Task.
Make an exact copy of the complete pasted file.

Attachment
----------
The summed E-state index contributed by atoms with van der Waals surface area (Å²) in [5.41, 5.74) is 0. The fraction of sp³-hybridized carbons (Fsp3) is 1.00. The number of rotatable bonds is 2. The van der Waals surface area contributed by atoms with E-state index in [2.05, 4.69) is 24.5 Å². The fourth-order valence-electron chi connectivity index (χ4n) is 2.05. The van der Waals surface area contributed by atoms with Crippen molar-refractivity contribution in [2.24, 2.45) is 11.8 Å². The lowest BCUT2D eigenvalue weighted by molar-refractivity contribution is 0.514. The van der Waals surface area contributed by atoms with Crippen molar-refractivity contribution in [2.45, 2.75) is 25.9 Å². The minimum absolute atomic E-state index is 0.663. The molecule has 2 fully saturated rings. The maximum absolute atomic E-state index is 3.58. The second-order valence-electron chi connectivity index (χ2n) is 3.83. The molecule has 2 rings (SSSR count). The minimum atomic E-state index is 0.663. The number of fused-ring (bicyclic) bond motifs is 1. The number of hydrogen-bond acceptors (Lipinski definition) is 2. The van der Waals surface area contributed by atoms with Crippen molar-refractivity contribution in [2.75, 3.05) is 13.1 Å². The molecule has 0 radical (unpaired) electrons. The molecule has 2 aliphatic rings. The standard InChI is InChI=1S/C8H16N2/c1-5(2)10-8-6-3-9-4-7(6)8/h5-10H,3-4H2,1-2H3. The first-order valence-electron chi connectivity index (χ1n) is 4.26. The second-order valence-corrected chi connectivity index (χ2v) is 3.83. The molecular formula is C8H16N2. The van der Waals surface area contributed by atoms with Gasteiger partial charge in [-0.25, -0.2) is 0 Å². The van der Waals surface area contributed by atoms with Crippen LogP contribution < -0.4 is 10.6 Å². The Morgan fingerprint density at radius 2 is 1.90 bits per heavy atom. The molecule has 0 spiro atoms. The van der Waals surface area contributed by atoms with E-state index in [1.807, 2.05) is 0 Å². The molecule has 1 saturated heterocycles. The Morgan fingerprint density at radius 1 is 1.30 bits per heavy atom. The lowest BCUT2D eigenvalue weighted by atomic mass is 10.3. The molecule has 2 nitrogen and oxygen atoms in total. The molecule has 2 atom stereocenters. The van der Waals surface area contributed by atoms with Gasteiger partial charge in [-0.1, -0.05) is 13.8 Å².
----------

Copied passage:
The summed E-state index contributed by atoms with van der Waals surface area (Å²) in [5.41, 5.74) is 0. The fraction of sp³-hybridized carbons (Fsp3) is 1.00. The number of rotatable bonds is 2. The van der Waals surface area contributed by atoms with E-state index in [2.05, 4.69) is 24.5 Å². The fourth-order valence-electron chi connectivity index (χ4n) is 2.05. The van der Waals surface area contributed by atoms with Crippen molar-refractivity contribution in [2.24, 2.45) is 11.8 Å². The lowest BCUT2D eigenvalue weighted by molar-refractivity contribution is 0.514. The van der Waals surface area contributed by atoms with Crippen molar-refractivity contribution in [2.45, 2.75) is 25.9 Å². The minimum absolute atomic E-state index is 0.663. The molecule has 2 fully saturated rings. The maximum absolute atomic E-state index is 3.58. The second-order valence-electron chi connectivity index (χ2n) is 3.83. The molecule has 2 rings (SSSR count). The minimum atomic E-state index is 0.663. The number of fused-ring (bicyclic) bond motifs is 1. The number of hydrogen-bond acceptors (Lipinski definition) is 2. The van der Waals surface area contributed by atoms with Crippen molar-refractivity contribution in [2.75, 3.05) is 13.1 Å². The molecule has 0 radical (unpaired) electrons. The molecule has 2 aliphatic rings. The standard InChI is InChI=1S/C8H16N2/c1-5(2)10-8-6-3-9-4-7(6)8/h5-10H,3-4H2,1-2H3. The first-order valence-electron chi connectivity index (χ1n) is 4.26. The second-order valence-corrected chi connectivity index (χ2v) is 3.83. The molecular formula is C8H16N2. The van der Waals surface area contributed by atoms with Gasteiger partial charge in [-0.25, -0.2) is 0 Å². The van der Waals surface area contributed by atoms with Crippen LogP contribution < -0.4 is 10.6 Å². The Morgan fingerprint density at radius 2 is 1.90 bits per heavy atom. The molecule has 0 spiro atoms. The van der Waals surface area contributed by atoms with E-state index in [1.807, 2.05) is 0 Å². The molecule has 1 saturated heterocycles. The Morgan fingerprint density at radius 1 is 1.30 bits per heavy atom. The lowest BCUT2D eigenvalue weighted by atomic mass is 10.3. The molecule has 2 nitrogen and oxygen atoms in total. The molecule has 2 atom stereocenters. The van der Waals surface area contributed by atoms with Gasteiger partial charge in [-0.1, -0.05) is 13.8 Å².